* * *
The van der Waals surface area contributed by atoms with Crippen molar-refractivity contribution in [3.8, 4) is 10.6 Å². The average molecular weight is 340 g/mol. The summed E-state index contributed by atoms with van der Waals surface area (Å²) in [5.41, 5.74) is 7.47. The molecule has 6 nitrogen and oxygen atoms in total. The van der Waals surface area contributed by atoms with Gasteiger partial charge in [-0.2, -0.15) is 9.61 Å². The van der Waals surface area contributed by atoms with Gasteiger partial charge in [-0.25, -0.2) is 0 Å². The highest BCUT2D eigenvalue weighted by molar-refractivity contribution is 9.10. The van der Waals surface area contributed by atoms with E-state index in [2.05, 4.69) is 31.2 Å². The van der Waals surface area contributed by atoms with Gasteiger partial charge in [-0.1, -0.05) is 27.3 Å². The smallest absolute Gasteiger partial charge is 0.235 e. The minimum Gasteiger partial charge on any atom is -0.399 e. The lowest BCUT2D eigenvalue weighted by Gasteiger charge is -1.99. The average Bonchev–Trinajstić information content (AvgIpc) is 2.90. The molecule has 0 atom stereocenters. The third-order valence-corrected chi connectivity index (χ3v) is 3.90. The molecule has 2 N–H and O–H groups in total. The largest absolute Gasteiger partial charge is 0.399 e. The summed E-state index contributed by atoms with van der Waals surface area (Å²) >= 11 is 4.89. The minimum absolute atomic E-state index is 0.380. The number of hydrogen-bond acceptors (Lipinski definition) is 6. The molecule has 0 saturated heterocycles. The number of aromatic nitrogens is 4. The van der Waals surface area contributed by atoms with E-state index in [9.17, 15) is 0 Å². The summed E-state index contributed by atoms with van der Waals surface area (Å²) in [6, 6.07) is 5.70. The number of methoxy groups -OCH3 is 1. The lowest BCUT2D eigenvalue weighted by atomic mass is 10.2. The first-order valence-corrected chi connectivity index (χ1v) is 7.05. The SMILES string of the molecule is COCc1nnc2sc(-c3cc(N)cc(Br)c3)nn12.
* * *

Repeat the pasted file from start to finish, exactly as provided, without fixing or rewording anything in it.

The van der Waals surface area contributed by atoms with Crippen molar-refractivity contribution in [3.8, 4) is 10.6 Å². The average molecular weight is 340 g/mol. The summed E-state index contributed by atoms with van der Waals surface area (Å²) in [5.41, 5.74) is 7.47. The molecule has 6 nitrogen and oxygen atoms in total. The van der Waals surface area contributed by atoms with Gasteiger partial charge in [-0.2, -0.15) is 9.61 Å². The van der Waals surface area contributed by atoms with Gasteiger partial charge in [-0.25, -0.2) is 0 Å². The highest BCUT2D eigenvalue weighted by molar-refractivity contribution is 9.10. The van der Waals surface area contributed by atoms with E-state index in [2.05, 4.69) is 31.2 Å². The van der Waals surface area contributed by atoms with Gasteiger partial charge in [-0.1, -0.05) is 27.3 Å². The smallest absolute Gasteiger partial charge is 0.235 e. The minimum Gasteiger partial charge on any atom is -0.399 e. The lowest BCUT2D eigenvalue weighted by Gasteiger charge is -1.99. The average Bonchev–Trinajstić information content (AvgIpc) is 2.90. The molecule has 0 atom stereocenters. The third-order valence-corrected chi connectivity index (χ3v) is 3.90. The molecule has 2 N–H and O–H groups in total. The largest absolute Gasteiger partial charge is 0.399 e. The summed E-state index contributed by atoms with van der Waals surface area (Å²) >= 11 is 4.89. The minimum absolute atomic E-state index is 0.380. The number of hydrogen-bond acceptors (Lipinski definition) is 6. The molecule has 0 saturated heterocycles. The number of aromatic nitrogens is 4. The van der Waals surface area contributed by atoms with E-state index in [9.17, 15) is 0 Å². The summed E-state index contributed by atoms with van der Waals surface area (Å²) in [6, 6.07) is 5.70. The number of methoxy groups -OCH3 is 1. The lowest BCUT2D eigenvalue weighted by atomic mass is 10.2. The first-order valence-corrected chi connectivity index (χ1v) is 7.05. The SMILES string of the molecule is COCc1nnc2sc(-c3cc(N)cc(Br)c3)nn12.